To my surprise, Fun Dip still exists. Before right now, I can't remember the last time I ate or even thought about Fun Dip. Without getting too specific about the ingredients of Fun Dip, it was basically a pouch of colored sugar that was consumed by licking a candy stick and dipping that stick into the pouch. The colored sugar would cling to the stick, but, eventually, this process would become tiresome and it would always end with me dumping a bag of pure sugar into my mouth -- causing an immediate rush, then crash. I only mention this because, for better or for worse, this is what it's like to watch Pacific Rim.
Guillermo del Toro's Pacific Rim, a movie about giant robots that fight giant monsters, is a little over two hours of pure sugar. If you are in the mood to eat pure sugar, you will most likely enjoy Pacific Rim. I am not saying this to be flippant, as in "only a bad person would enjoy sugar." Everyone likes sugar. But not everyone is in the mood for sugar. And a lot of sugar can make you sick. If you are in the mood for something that's a little more substantial than a Pixy Stick, you might not like Pacific Rim.
After a prologue that fills us in on the events of the last few years -- basically that giant ocean monsters called Kaiju are attacking coastal cities and that the world has united to stop them with giant, human-piloted robots called Jaegers -- we are dumped into the ocean for our first of many robot-versus-monster fights. Again, if you want to see giant robots fight giant monsters, Pacific Rim doesn't disappoint -- there are a lot of these fights. A lot. (Unfortunately, they are all either at night or in the rain. Or both. Or at night and underwater. If there is a sequel, I would like to see one battle happen during a mild sunny afternoon.)
If Pacific Rim does include with it a healthy piece of fresh fruit (albeit a chocolate-covered piece of fruit) it would be the interesting (but sadly not long enough) subplot that involves a character named Dr. Newton Geizler (Charlie Day) attempting to purchase Kaiju body parts off the black market from a man named Hannibal Chau (Ron Pearlman). During this subplot, we learn that the Kaiju have a devoted fanbase and that this devoted fanbase have given names to the individual Kaiju. This is interesting because this would probably happen in real life. We live in a world in which the Boston Marathon bomber has a fan club, so the idea of fan clubs for non-sentient killers seems like something that would happen.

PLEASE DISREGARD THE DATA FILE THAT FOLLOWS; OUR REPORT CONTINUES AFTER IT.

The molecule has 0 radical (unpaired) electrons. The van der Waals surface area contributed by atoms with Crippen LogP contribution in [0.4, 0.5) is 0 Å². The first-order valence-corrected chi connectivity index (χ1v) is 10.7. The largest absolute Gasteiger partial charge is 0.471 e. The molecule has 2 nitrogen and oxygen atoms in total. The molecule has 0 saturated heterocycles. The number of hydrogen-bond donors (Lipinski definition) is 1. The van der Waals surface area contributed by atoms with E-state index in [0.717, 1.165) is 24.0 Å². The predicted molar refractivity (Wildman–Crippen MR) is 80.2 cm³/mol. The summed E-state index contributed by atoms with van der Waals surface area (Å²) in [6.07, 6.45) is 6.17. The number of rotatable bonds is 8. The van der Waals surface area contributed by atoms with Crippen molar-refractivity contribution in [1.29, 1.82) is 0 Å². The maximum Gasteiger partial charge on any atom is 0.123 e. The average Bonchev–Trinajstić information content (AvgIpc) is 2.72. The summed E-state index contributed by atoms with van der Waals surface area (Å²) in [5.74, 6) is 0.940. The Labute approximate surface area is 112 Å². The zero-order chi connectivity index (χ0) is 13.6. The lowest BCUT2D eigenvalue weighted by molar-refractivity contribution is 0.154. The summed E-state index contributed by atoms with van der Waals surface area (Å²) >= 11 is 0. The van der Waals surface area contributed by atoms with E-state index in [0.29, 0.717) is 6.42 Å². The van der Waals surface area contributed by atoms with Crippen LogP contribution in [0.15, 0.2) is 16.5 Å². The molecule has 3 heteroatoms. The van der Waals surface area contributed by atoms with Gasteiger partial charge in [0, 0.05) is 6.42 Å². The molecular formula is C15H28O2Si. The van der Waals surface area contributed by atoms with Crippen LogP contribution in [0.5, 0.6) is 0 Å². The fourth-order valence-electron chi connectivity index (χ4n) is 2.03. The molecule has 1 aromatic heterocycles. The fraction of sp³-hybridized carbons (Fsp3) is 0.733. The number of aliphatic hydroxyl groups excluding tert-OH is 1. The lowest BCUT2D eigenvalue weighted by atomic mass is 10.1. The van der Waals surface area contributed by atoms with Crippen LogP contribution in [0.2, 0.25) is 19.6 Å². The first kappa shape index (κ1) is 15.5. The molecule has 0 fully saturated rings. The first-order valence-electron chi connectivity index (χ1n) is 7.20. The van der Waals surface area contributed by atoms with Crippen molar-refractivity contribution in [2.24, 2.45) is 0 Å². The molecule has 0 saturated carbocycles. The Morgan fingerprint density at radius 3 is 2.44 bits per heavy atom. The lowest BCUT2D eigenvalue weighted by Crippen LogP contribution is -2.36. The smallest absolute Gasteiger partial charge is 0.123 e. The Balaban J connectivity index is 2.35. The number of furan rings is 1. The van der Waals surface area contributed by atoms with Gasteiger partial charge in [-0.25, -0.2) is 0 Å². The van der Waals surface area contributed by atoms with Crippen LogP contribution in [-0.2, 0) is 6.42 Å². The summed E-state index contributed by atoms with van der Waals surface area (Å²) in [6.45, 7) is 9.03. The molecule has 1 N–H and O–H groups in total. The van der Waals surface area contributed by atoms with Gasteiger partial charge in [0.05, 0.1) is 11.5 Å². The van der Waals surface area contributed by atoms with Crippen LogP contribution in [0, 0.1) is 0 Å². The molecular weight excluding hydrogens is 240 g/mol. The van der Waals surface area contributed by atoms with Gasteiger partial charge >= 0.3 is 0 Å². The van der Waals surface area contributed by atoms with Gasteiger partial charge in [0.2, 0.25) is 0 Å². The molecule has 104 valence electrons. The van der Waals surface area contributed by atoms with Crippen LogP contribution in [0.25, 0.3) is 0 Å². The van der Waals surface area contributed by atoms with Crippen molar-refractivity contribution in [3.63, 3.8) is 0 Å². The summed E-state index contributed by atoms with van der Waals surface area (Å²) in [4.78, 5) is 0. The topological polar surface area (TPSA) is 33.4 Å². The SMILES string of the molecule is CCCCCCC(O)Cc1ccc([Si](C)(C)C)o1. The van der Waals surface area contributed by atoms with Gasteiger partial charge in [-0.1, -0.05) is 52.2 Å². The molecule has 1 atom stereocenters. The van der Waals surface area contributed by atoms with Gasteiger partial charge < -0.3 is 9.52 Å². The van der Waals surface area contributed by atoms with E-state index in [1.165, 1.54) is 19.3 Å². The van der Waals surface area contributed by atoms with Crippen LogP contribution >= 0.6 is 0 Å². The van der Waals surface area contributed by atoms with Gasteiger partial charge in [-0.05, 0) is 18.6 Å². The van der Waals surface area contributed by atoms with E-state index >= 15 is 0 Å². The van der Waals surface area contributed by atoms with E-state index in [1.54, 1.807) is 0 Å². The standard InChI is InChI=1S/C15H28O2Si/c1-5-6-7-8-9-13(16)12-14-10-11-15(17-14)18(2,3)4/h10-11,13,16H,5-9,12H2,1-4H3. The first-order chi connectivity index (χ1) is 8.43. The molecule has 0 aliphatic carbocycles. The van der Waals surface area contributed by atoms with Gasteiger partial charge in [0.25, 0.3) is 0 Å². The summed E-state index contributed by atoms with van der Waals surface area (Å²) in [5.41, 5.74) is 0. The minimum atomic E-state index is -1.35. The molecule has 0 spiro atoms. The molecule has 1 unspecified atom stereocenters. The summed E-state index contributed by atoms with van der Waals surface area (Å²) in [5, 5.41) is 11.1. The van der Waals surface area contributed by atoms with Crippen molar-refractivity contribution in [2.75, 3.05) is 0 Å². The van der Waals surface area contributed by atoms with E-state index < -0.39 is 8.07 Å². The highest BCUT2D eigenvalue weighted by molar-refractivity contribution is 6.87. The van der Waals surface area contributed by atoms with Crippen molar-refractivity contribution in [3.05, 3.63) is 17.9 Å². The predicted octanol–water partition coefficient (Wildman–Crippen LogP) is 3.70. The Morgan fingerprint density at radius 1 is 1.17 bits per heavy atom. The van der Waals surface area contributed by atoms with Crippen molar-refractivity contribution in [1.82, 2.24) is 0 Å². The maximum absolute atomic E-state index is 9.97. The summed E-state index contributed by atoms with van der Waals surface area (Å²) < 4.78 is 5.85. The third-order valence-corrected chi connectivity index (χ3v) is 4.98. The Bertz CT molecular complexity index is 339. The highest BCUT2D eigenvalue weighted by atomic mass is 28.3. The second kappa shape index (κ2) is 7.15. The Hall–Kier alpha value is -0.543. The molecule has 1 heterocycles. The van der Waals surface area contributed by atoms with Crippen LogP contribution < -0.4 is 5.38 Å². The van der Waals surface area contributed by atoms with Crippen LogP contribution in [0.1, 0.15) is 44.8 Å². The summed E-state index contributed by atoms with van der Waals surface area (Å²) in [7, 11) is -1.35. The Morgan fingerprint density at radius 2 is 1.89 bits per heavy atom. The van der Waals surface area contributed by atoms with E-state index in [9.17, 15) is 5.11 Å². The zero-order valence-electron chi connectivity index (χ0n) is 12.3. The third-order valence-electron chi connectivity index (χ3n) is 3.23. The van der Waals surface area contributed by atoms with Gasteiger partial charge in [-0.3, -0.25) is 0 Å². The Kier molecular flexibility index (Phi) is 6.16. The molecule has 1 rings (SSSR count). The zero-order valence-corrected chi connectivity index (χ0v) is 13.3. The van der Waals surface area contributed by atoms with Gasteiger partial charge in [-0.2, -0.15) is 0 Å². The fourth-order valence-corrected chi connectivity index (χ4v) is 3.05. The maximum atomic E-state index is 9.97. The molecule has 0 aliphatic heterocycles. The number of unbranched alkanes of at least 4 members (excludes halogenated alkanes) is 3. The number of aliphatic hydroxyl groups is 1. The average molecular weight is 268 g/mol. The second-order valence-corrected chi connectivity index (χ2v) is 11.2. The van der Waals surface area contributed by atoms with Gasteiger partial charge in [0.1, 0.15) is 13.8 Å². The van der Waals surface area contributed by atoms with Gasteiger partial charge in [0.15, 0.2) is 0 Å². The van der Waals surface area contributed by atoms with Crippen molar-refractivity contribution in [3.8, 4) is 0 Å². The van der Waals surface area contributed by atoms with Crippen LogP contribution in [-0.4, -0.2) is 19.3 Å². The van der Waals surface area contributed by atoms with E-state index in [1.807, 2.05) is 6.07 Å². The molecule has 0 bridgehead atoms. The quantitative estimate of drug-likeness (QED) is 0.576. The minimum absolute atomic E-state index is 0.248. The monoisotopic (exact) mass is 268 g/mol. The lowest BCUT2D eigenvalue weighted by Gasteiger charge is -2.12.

What I don't understand is why the movie takes such steps to differentiate the Kaiju in this subplot, but, when they attack, they all look the same. (Though, sometimes the different Kaiju do have different abilities.) Regardless, this subplot takes up a very small percentage of the film and after it was over, it's all I could really remember about it.
Unfortunately, most of the non-robot-versus-monster screen time is devoted to the Jaeger pilots. We are told that the pilots have become worldwide celebrities, though when Raleigh Becket (Charlie Hunnam) quits to, instead, help build a wall in Alaska, no one seems to recognize him. Later, of course, he returns. Training montages are involved. Idris Elba's Stacker Pentecost barks some orders. It doesn't really matter.
(I do want to point out that this may be the greatest summer movie season of all time in regards to cool-sounding but ultimately ridiculous names. This summer has given us Stacker Pentecost, Hannibal Chau, Hercules Hansen, Cypher Raige and the World Engine.)
I've never seen anything quite like Pacific Rim as far as its relentlessness. I honestly felt tired after watching an afternoon screening. I don't necessarily mean that as a compliment, but I do think it's remarkable. Remarkable in that it's eerily similar to how I used to feel after downing a packet of Fun Dip at the neighborhood pool. I enjoyed eating the Fun Dip (just as I at times legitimately enjoyed watching Pacific Rim), but the Fun Dip certainly didn't make me a better person. The sugar rush is fun, but, eventually, it just made me tired. And it's hard to recommend Fun Dip to another person -- unless you just really like sugar.
Mike Ryan is senior writer for Huffington Post Entertainment. You can contact him directly on Twitter.